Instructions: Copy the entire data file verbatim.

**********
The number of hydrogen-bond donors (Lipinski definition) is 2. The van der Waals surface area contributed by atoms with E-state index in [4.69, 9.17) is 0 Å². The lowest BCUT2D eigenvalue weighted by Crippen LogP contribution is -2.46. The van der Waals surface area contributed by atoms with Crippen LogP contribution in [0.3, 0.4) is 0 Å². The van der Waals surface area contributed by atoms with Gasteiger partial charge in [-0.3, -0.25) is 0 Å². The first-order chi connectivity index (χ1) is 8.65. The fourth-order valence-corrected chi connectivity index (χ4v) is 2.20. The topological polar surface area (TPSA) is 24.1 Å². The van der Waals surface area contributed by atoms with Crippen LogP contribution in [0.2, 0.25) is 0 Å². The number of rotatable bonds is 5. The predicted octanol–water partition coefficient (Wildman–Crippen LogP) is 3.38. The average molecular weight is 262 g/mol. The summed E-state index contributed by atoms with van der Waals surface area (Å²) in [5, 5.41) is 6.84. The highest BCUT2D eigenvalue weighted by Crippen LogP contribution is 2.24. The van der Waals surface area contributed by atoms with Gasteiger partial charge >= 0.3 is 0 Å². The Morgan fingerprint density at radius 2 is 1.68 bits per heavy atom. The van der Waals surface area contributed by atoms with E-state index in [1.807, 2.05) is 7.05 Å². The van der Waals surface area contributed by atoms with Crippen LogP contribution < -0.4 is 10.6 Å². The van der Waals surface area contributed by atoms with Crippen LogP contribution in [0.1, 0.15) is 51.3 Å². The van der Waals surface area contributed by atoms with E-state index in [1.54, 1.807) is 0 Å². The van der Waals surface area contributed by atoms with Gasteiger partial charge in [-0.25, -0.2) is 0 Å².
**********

The number of hydrogen-bond donors (Lipinski definition) is 2. The van der Waals surface area contributed by atoms with E-state index in [4.69, 9.17) is 0 Å². The lowest BCUT2D eigenvalue weighted by Crippen LogP contribution is -2.46. The van der Waals surface area contributed by atoms with Crippen LogP contribution in [0.3, 0.4) is 0 Å². The van der Waals surface area contributed by atoms with Gasteiger partial charge in [-0.3, -0.25) is 0 Å². The first-order chi connectivity index (χ1) is 8.65. The fourth-order valence-corrected chi connectivity index (χ4v) is 2.20. The topological polar surface area (TPSA) is 24.1 Å². The van der Waals surface area contributed by atoms with Crippen LogP contribution in [0.2, 0.25) is 0 Å². The number of rotatable bonds is 5. The predicted octanol–water partition coefficient (Wildman–Crippen LogP) is 3.38. The average molecular weight is 262 g/mol. The summed E-state index contributed by atoms with van der Waals surface area (Å²) in [5, 5.41) is 6.84. The highest BCUT2D eigenvalue weighted by Crippen LogP contribution is 2.24. The van der Waals surface area contributed by atoms with Gasteiger partial charge >= 0.3 is 0 Å². The Morgan fingerprint density at radius 2 is 1.68 bits per heavy atom. The van der Waals surface area contributed by atoms with E-state index in [1.807, 2.05) is 7.05 Å². The van der Waals surface area contributed by atoms with Crippen LogP contribution < -0.4 is 10.6 Å². The van der Waals surface area contributed by atoms with Crippen LogP contribution in [0.1, 0.15) is 51.3 Å². The van der Waals surface area contributed by atoms with E-state index in [1.54, 1.807) is 0 Å². The van der Waals surface area contributed by atoms with Gasteiger partial charge in [-0.25, -0.2) is 0 Å².